1570. Ardetta minuta.
The Little Bittern.
Ardea minuta, Linn. Syst. Nat. i, p. 240 (1766). Ardetta minuta, Blyth, Cat. p. 283; Adams, P. Z. S. 1858, p. 508; Jerdon, B. I. iii, p. 756; Hume & Henders. Lah. to Yark. p. 296; Hume, S. F. i, p. 256 ; id. N. & E. p. 624; id. Cat. no. 935; Doig, S. F. viii, pp. 376, 379; Scully, Ibis, 1881, p. 692; Biddulph, Ibis, 1882, p. 289; St. John, Ibis, 1889, p. 178 ; Barnes, Birds Bom. p. 385; Oates in Hume's N. & E. 2nd ed. iii, p. 257; Sharpe, Cat. B. M. xxvi, p. 222.
Coloration. Male. Forehead and crown, back, scapulars, tertiaries, rump, and tail black, with bronze-green gloss; sides of head, including feathers above orbits, greyish or pinkish buff; hind neck bare, rest of neck greyish and isabelline behind, and yellowish in front and on the throat, sides of throat white; smaller and median wing-coverts ochreous buff, the latter paler and passing into very pale lavender-grey on the greater coverts ; primary-coverts, primaries, and secondaries blackish brown; upper breast yellowish buff, the feathers greatly lengthened so as to cover those of the lower breast, which are black with buff margins; upper abdomen buff, passing into the white of the lower abdomen and lower tail-coverts ; flanks with narrow brown shaft-lines.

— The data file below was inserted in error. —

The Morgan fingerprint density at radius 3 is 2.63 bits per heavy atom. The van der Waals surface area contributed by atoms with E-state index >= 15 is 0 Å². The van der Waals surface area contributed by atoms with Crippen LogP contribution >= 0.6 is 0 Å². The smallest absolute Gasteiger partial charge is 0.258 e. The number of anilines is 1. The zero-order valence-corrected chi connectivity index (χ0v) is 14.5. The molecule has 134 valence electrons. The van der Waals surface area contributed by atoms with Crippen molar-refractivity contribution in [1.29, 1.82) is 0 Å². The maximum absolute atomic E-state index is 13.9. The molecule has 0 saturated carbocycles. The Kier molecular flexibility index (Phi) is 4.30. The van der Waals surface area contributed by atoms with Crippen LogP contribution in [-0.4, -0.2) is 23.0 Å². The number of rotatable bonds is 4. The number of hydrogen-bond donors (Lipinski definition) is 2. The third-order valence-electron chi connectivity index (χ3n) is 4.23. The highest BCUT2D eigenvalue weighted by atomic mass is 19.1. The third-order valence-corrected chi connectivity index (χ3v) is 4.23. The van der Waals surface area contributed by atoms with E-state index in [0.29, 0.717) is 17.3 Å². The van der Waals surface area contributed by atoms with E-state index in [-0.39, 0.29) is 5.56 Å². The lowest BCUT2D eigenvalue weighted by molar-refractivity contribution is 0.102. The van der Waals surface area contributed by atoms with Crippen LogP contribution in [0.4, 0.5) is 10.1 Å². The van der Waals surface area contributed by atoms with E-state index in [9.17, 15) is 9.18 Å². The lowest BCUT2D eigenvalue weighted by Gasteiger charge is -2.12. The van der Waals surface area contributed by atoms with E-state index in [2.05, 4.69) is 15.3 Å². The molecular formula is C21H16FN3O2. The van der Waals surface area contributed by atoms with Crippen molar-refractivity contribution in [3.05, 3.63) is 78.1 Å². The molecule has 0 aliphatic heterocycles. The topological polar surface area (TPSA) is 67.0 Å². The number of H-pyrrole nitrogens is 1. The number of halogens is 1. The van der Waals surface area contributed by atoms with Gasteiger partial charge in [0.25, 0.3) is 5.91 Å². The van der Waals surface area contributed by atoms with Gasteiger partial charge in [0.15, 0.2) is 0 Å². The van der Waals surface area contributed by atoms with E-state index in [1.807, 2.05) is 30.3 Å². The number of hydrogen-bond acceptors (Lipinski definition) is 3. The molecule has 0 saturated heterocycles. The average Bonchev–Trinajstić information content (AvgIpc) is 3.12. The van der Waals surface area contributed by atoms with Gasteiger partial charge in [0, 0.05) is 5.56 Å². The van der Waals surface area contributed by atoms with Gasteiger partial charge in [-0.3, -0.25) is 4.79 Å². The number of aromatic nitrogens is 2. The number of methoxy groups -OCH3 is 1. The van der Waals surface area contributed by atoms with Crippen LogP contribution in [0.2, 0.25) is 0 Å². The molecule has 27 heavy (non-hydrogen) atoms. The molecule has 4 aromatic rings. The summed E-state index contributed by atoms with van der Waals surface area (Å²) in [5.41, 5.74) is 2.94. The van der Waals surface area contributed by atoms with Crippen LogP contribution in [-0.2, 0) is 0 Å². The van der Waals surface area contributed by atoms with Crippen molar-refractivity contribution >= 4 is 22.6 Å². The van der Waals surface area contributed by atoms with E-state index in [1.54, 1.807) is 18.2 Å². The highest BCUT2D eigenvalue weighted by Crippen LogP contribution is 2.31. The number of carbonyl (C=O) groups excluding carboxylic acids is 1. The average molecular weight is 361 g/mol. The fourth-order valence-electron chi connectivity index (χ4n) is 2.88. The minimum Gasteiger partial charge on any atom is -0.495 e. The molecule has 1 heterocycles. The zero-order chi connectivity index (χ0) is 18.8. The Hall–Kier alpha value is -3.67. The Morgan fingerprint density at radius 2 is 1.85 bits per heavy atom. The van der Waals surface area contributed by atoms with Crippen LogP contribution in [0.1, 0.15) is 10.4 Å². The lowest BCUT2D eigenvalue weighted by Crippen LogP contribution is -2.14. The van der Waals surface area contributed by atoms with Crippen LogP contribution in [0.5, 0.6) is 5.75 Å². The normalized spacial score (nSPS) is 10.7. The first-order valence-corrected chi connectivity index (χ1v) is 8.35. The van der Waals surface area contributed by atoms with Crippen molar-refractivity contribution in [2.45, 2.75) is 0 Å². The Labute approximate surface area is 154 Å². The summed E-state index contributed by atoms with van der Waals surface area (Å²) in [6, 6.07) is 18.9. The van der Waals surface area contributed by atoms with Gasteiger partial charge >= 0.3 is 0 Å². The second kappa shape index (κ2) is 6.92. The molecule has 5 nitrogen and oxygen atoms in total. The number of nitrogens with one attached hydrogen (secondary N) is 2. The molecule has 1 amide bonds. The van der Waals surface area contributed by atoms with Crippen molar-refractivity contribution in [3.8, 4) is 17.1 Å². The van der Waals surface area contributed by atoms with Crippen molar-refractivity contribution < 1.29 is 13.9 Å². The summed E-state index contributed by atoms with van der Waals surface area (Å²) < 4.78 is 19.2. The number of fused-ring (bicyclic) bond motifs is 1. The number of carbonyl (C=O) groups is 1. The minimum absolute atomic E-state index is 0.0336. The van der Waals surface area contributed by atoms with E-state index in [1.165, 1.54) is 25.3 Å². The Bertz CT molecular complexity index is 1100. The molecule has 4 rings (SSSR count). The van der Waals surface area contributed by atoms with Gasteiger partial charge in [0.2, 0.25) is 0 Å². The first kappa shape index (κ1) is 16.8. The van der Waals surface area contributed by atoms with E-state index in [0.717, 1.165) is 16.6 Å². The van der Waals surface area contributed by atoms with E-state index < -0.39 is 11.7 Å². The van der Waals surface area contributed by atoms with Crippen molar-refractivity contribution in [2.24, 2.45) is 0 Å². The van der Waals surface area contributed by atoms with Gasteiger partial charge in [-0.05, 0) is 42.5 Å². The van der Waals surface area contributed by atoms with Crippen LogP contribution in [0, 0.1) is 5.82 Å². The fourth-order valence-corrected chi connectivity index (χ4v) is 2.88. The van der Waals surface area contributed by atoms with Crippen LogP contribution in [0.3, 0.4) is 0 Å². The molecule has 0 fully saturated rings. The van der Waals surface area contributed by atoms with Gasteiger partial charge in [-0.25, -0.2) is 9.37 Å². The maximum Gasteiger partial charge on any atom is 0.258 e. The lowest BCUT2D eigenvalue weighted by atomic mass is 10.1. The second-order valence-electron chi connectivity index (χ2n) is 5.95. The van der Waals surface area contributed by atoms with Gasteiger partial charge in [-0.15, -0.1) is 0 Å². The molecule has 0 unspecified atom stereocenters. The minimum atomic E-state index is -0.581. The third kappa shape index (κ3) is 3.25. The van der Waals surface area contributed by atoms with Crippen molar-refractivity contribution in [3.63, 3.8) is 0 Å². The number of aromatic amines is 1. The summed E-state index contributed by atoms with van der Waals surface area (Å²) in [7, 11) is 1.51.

Females differ in having the neck more rufous along the sides of the hind neck ; back and scapulars brown, with buff edges to the feathers; wing-coverts more isabelline than in males; fore neck and upper breast streaked with dusky, and the lower breast and abdomen and flanks with broad blackish shaft-stripes.
Young birds resemble females, but have the upper surface including the wing-coverts dark brown, with buff edges to the feathers, and the lower surface streaked with dark brown throughout.
Bill purplish yellow; legs greenish yellow; irides orange-yellow (Doig). Bill pale grey, dusky along culmen; orbital skin pale green; irides bright pale yellow; feet green, claws black (Scully).
Length about 14; tail 2; wing 5.75; tarsus 1.7 ; bill from gape 2.5.
Distribution. Europe south of lat. 60°, Africa in winter, and Central Asia as far east as Northern India. This Bittern is common in Kashmir, where it breeds, and is found throughout the Himalayas as far east as Nepal. It is also apparently a resident in Sind, and has been obtained near Delhi and Etawah.
Habits, &c. This Bittern breeds both in the Himalayas and in Sind in May and June; it places its nest, composed of grass and reeds, amongst rushes or wild rice, and lays 4 or 5 white eggs, measuring 1.34 by 1.